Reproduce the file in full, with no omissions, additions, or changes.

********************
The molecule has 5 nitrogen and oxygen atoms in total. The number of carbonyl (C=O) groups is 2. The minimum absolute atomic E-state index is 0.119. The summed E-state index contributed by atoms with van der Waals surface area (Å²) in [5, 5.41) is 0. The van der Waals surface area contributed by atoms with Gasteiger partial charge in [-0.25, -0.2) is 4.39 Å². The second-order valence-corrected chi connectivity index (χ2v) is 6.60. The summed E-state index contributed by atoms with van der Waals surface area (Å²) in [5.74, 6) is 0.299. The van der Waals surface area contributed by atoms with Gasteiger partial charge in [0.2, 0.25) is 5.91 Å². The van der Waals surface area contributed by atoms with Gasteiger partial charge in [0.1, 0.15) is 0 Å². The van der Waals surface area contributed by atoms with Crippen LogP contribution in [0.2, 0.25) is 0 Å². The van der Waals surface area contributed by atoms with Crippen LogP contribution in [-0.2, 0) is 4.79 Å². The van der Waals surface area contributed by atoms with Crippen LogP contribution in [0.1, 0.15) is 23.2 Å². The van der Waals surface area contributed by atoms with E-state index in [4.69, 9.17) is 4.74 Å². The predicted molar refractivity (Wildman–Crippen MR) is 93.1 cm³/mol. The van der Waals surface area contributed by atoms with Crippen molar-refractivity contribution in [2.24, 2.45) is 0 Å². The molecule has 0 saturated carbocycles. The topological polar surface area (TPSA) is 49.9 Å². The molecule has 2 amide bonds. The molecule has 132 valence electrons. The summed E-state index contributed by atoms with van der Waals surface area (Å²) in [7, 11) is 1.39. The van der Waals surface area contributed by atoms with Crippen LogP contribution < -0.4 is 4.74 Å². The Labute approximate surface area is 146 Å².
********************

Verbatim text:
The molecule has 5 nitrogen and oxygen atoms in total. The number of carbonyl (C=O) groups is 2. The minimum absolute atomic E-state index is 0.119. The summed E-state index contributed by atoms with van der Waals surface area (Å²) in [5, 5.41) is 0. The van der Waals surface area contributed by atoms with Gasteiger partial charge in [-0.25, -0.2) is 4.39 Å². The second-order valence-corrected chi connectivity index (χ2v) is 6.60. The summed E-state index contributed by atoms with van der Waals surface area (Å²) in [5.74, 6) is 0.299. The van der Waals surface area contributed by atoms with Gasteiger partial charge in [0.2, 0.25) is 5.91 Å². The van der Waals surface area contributed by atoms with Gasteiger partial charge in [0.1, 0.15) is 0 Å². The van der Waals surface area contributed by atoms with Crippen LogP contribution in [0.2, 0.25) is 0 Å². The van der Waals surface area contributed by atoms with Crippen LogP contribution in [-0.2, 0) is 4.79 Å². The van der Waals surface area contributed by atoms with Crippen LogP contribution in [0.1, 0.15) is 23.2 Å². The van der Waals surface area contributed by atoms with E-state index in [4.69, 9.17) is 4.74 Å². The predicted molar refractivity (Wildman–Crippen MR) is 93.1 cm³/mol. The van der Waals surface area contributed by atoms with Crippen molar-refractivity contribution in [2.24, 2.45) is 0 Å². The molecule has 0 saturated carbocycles. The topological polar surface area (TPSA) is 49.9 Å². The molecule has 2 amide bonds. The molecule has 132 valence electrons. The summed E-state index contributed by atoms with van der Waals surface area (Å²) in [7, 11) is 1.39. The van der Waals surface area contributed by atoms with Crippen LogP contribution < -0.4 is 4.74 Å². The Labute approximate surface area is 146 Å².